Make Lucky Peach's BBQ Carrots With Ranch

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Just because Lucky Peach magazine is famous for meat-laden recipes like porky ramen, fried chicken and piles of shellfish doesn't mean they can't publish an awesome vegetable-based cookbook. This fresh, fiber-rich, plant-based collection of "Turbocharged Recipes for Vegetables With Guts" is so good you'll forget you were ever craving that lap cheong or roast duck. Okay, maybe you won't forget, but you'll certainly be able to table it in favor of Lucky Peach's BBQ carrots with ranch. They're on the table in half an hour, flat. 

Marc Vetri is one of America's most masterful masters of authentic Italian cuisine. But here, he shows off his ability to put the CLASS in TRASH instead. Okay, admittedly, he makes his own barbecue sauce and I'm telling you to buy KC Masterpiece (or another similar/preferred bottled sauce) because I'm pro-ease.

Why not buy the ranch too? you might be asking. Because Vetri's ranch is a wonderful extra-ranchy ranch that's worth the effort. Of course, if you don't listen to me on that point and sneak off into the Hidden Valley, I'll probably never know unless I'm hiding in your house somewhere observing every tiny creepy little detail of your life and keeping careful note of how often you trim your toenails. But the payoff isn't about class or toenails or Italia; it's about the versatility of carrots and the pleasure of a dish that reconfigures the experience of eating carrots dipped in ranch at a backyard cookout into a fun-to-eat side dish. Squiggle the ranch over the carrots if it appeals; we opted to put it in a dipping bowl here.

Reprinted with permission from Lucky Peach Presents Power Vegetables!

Make Lucky Peach's BBQ Carrots With Ranch
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Reconfigure the experience of eating carrots dipped in ranch at a backyard cookout into a fun-to-eat side dish with Lucky Peach's BBQ carrots with ranch.
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Cook Time
  • 2 pounds medium carrots
  • 2 tablespoons extra-virgin olive oil
  • Kosher salt and freshly ground black pepper
  • 1/2 cup archetypal supermarket barbecue sauce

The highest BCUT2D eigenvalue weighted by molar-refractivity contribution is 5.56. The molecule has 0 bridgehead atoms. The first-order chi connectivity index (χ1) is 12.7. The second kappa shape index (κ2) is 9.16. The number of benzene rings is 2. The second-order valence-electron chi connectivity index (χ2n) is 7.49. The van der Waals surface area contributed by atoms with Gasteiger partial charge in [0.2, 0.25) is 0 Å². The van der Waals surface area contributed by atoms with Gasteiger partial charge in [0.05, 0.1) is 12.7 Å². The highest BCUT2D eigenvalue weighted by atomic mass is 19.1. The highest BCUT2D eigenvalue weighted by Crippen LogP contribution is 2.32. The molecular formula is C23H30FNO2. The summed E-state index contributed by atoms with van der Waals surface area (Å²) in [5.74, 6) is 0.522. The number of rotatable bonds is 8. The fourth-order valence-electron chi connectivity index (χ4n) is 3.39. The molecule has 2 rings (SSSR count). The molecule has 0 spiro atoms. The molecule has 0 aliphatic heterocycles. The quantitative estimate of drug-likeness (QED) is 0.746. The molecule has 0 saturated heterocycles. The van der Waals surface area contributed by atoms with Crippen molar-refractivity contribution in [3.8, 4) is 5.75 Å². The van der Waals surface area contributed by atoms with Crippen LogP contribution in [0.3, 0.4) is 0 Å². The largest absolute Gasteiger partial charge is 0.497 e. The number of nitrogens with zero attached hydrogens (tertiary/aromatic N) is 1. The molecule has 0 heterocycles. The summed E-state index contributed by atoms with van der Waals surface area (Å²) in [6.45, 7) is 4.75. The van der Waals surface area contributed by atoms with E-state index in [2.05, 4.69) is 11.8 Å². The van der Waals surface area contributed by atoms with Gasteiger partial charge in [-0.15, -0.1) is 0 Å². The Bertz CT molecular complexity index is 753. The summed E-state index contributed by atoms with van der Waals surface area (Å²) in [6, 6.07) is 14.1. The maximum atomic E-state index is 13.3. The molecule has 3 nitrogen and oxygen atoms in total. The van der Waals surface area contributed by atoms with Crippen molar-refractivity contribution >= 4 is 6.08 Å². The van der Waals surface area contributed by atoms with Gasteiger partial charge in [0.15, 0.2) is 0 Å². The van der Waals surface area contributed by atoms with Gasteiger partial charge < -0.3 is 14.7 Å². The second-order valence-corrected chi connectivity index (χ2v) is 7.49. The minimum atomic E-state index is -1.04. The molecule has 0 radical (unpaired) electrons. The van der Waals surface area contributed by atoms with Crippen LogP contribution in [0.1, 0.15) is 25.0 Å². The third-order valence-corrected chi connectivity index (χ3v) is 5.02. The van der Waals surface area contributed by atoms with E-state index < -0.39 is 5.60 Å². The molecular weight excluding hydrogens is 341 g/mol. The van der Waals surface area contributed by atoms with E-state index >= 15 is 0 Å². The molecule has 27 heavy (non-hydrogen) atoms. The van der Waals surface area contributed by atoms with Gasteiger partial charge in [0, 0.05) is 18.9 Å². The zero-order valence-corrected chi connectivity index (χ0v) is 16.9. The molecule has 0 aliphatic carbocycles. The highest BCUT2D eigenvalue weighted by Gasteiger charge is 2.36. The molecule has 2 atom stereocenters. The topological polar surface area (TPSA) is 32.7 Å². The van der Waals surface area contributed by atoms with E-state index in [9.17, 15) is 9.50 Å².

• 1 1/2 tablespoons dried parsley
  • 1/2 teaspoon dried dill
  • 1/2 teaspoon garlic powder
  • 1/2 teaspoon onion powder
  • 1/4 teaspoon dried chives
  • 1/4 teaspoon kosher salt
  • 1/4 teaspoon freshly ground black pepper
  • 1/8 teaspoon cayenne pepper
  • 1/4 cup mayonnaise
  • 1/4 cup buttermilk
  1. :::ranch:::
  2. Combine the dried herbs and spices in a spice or coffee grinder and blitz them into a green powder. (Don’t have the power tools? Don’t worry. Just stir ’em together.)
  3. In a bowl, stir together the mayonnaise, buttermilk, and green herb/spice powder. Thin with additional buttermilk as you see fit. This will keep for days in the refrigerator, good in all the places that ranch usually is.
  4. :::carrots:::
  5. Heat a charcoal or gas grill to medium or the broiler to high.
  6. Wash and trim the carrots, then halve them lengthwise. Toss the carrots with the olive oil, salt and pepper to taste, and half of the barbecue sauce—add more if needed; they should be glazed in it. Grill or broil the carrots, turning and basting with more sauce, until they are nicely charred but not burned, 5 or 6 minutes. Move to a cooler spot on the grill or turn the oven down to 350°F, and continue cooking the carrots until tender but not mushy (you can test them with a thin knife or a fork; they should yield but not mush), about 10 minutes in total.
  7. Serve the carrots with the ranch drizzled all over the place or chastely segregated in its own bowl.
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